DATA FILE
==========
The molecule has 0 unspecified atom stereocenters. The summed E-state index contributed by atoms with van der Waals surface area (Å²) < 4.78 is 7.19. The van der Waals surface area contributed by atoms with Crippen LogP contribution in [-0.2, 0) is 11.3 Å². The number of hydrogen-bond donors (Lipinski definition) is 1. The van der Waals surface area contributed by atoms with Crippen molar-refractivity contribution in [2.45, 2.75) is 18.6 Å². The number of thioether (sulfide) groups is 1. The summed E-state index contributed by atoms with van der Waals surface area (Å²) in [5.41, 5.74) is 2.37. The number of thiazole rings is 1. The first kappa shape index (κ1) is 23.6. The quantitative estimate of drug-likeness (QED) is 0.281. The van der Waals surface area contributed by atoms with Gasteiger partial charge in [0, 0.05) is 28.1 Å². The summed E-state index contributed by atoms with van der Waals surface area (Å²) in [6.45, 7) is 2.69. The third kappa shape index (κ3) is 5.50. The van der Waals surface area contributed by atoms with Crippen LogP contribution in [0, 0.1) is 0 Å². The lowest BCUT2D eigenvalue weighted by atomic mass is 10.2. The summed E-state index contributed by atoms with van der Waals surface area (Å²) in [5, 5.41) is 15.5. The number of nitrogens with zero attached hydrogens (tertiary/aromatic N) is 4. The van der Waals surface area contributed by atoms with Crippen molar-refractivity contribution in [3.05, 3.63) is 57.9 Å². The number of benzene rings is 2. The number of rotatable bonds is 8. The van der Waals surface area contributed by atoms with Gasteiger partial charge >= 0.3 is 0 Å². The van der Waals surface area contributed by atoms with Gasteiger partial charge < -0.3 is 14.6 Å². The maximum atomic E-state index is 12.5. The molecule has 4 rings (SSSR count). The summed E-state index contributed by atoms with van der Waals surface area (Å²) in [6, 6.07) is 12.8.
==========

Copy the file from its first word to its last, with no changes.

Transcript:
The molecule has 0 unspecified atom stereocenters. The summed E-state index contributed by atoms with van der Waals surface area (Å²) < 4.78 is 7.19. The van der Waals surface area contributed by atoms with Crippen LogP contribution in [-0.2, 0) is 11.3 Å². The number of hydrogen-bond donors (Lipinski definition) is 1. The van der Waals surface area contributed by atoms with Crippen molar-refractivity contribution in [2.45, 2.75) is 18.6 Å². The number of thioether (sulfide) groups is 1. The summed E-state index contributed by atoms with van der Waals surface area (Å²) in [5.41, 5.74) is 2.37. The number of thiazole rings is 1. The first kappa shape index (κ1) is 23.6. The quantitative estimate of drug-likeness (QED) is 0.281. The van der Waals surface area contributed by atoms with Gasteiger partial charge in [0, 0.05) is 28.1 Å². The summed E-state index contributed by atoms with van der Waals surface area (Å²) in [6.45, 7) is 2.69. The third kappa shape index (κ3) is 5.50. The van der Waals surface area contributed by atoms with Crippen LogP contribution in [0, 0.1) is 0 Å². The lowest BCUT2D eigenvalue weighted by atomic mass is 10.2. The summed E-state index contributed by atoms with van der Waals surface area (Å²) in [5, 5.41) is 15.5. The number of nitrogens with zero attached hydrogens (tertiary/aromatic N) is 4. The van der Waals surface area contributed by atoms with Crippen molar-refractivity contribution in [3.05, 3.63) is 57.9 Å². The number of benzene rings is 2. The number of rotatable bonds is 8. The van der Waals surface area contributed by atoms with Gasteiger partial charge >= 0.3 is 0 Å². The van der Waals surface area contributed by atoms with Gasteiger partial charge < -0.3 is 14.6 Å². The maximum atomic E-state index is 12.5. The molecule has 4 rings (SSSR count). The summed E-state index contributed by atoms with van der Waals surface area (Å²) in [6, 6.07) is 12.8.